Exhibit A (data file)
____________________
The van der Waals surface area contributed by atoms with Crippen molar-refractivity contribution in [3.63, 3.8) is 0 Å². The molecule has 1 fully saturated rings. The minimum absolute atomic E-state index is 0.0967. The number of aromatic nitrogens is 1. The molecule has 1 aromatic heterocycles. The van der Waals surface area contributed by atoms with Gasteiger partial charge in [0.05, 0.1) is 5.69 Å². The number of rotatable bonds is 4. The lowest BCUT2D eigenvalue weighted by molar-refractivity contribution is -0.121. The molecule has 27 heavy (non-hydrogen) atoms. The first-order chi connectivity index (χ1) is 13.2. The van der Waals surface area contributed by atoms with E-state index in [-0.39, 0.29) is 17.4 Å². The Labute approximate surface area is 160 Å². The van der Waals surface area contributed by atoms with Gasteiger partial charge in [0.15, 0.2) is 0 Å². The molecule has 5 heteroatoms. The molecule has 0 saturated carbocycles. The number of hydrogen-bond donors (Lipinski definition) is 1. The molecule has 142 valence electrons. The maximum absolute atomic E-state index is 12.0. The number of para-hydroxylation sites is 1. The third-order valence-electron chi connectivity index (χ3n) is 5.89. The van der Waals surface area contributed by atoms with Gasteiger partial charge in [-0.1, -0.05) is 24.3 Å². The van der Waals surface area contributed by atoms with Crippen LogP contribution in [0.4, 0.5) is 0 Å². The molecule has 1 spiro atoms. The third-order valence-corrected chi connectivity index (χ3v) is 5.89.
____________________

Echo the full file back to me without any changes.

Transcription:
The van der Waals surface area contributed by atoms with Crippen molar-refractivity contribution in [3.63, 3.8) is 0 Å². The molecule has 1 fully saturated rings. The minimum absolute atomic E-state index is 0.0967. The number of aromatic nitrogens is 1. The molecule has 1 aromatic heterocycles. The van der Waals surface area contributed by atoms with Gasteiger partial charge in [0.05, 0.1) is 5.69 Å². The number of rotatable bonds is 4. The lowest BCUT2D eigenvalue weighted by molar-refractivity contribution is -0.121. The molecule has 27 heavy (non-hydrogen) atoms. The first-order chi connectivity index (χ1) is 13.2. The van der Waals surface area contributed by atoms with E-state index in [-0.39, 0.29) is 17.4 Å². The Labute approximate surface area is 160 Å². The van der Waals surface area contributed by atoms with Gasteiger partial charge in [0.15, 0.2) is 0 Å². The molecule has 5 heteroatoms. The molecule has 0 saturated carbocycles. The number of hydrogen-bond donors (Lipinski definition) is 1. The molecule has 142 valence electrons. The maximum absolute atomic E-state index is 12.0. The number of para-hydroxylation sites is 1. The third-order valence-electron chi connectivity index (χ3n) is 5.89. The van der Waals surface area contributed by atoms with Gasteiger partial charge in [-0.1, -0.05) is 24.3 Å². The van der Waals surface area contributed by atoms with Crippen LogP contribution in [0.4, 0.5) is 0 Å². The molecule has 1 spiro atoms. The third-order valence-corrected chi connectivity index (χ3v) is 5.89.